Volume 3, Issue 6
Published: July 27, 2009
Bill throws US biodiesel a lifeline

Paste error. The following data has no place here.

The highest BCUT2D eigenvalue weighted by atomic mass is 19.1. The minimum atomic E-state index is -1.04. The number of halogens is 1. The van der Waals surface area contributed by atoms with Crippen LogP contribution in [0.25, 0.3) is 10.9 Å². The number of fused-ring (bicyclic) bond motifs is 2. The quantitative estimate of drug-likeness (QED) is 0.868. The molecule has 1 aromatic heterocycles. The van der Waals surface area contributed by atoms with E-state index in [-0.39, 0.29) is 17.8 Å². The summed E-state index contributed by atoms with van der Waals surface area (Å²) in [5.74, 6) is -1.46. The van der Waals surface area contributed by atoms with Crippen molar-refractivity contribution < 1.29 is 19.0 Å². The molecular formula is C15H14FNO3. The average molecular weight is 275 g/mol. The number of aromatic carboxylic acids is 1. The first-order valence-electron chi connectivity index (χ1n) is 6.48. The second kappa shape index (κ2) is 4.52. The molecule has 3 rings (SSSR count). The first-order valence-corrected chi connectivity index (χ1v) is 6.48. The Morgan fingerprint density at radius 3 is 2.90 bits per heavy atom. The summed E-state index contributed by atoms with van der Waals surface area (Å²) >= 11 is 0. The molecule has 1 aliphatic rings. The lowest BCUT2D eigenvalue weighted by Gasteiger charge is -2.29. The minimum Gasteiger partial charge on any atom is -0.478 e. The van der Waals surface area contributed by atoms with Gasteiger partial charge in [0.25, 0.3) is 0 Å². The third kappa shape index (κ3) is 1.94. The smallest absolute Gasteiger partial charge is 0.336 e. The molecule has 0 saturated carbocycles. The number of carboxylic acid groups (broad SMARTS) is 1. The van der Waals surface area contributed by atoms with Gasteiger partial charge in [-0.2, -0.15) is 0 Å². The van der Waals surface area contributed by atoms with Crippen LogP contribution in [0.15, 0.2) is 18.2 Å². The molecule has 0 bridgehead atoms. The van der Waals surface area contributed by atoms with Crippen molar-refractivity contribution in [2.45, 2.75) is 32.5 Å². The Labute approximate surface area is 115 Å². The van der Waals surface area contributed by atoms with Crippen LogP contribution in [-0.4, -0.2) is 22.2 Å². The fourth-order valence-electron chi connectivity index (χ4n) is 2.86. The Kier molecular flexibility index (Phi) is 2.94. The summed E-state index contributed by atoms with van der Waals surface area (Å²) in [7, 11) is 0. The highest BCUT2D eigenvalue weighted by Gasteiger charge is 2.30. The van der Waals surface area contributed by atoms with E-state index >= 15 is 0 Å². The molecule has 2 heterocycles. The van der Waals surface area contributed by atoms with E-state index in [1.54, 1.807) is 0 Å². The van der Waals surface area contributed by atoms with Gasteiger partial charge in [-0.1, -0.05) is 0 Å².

On 26 June, the US House of Representatives narrowly passed the American Clean Energy and Security Act of 2009 with 219 votes, which includes a national cap-and-trade programme aimed at reducing greenhouse gas emissions. The programme is controversial in the US, and the bill had required 218 votes to advance. A compromise was needed, which was negotiated by Collin Peterson, D-Minn., chairman of the House agriculture committee, who has been a harsh critic of the Environmental Protection Agency’s interpretation of indirect land use language included in the Energy Independence and Security Act (EISA) of 2007. Peterson, who hails from Minnesota which has the largest biodiesel production capacity of any other state in the US, was able to have language included in the bill that delays the implementation of the indirect land use policy for several years. He was also successful in having biodiesel plants that were either in operation or under construction at the time EISA was signed into law in December 2007 qualify in meeting the biodiesel portion of the Renewable Fuels Standard (RFS) without being required to meet advanced greenhouse gas reduction targets.
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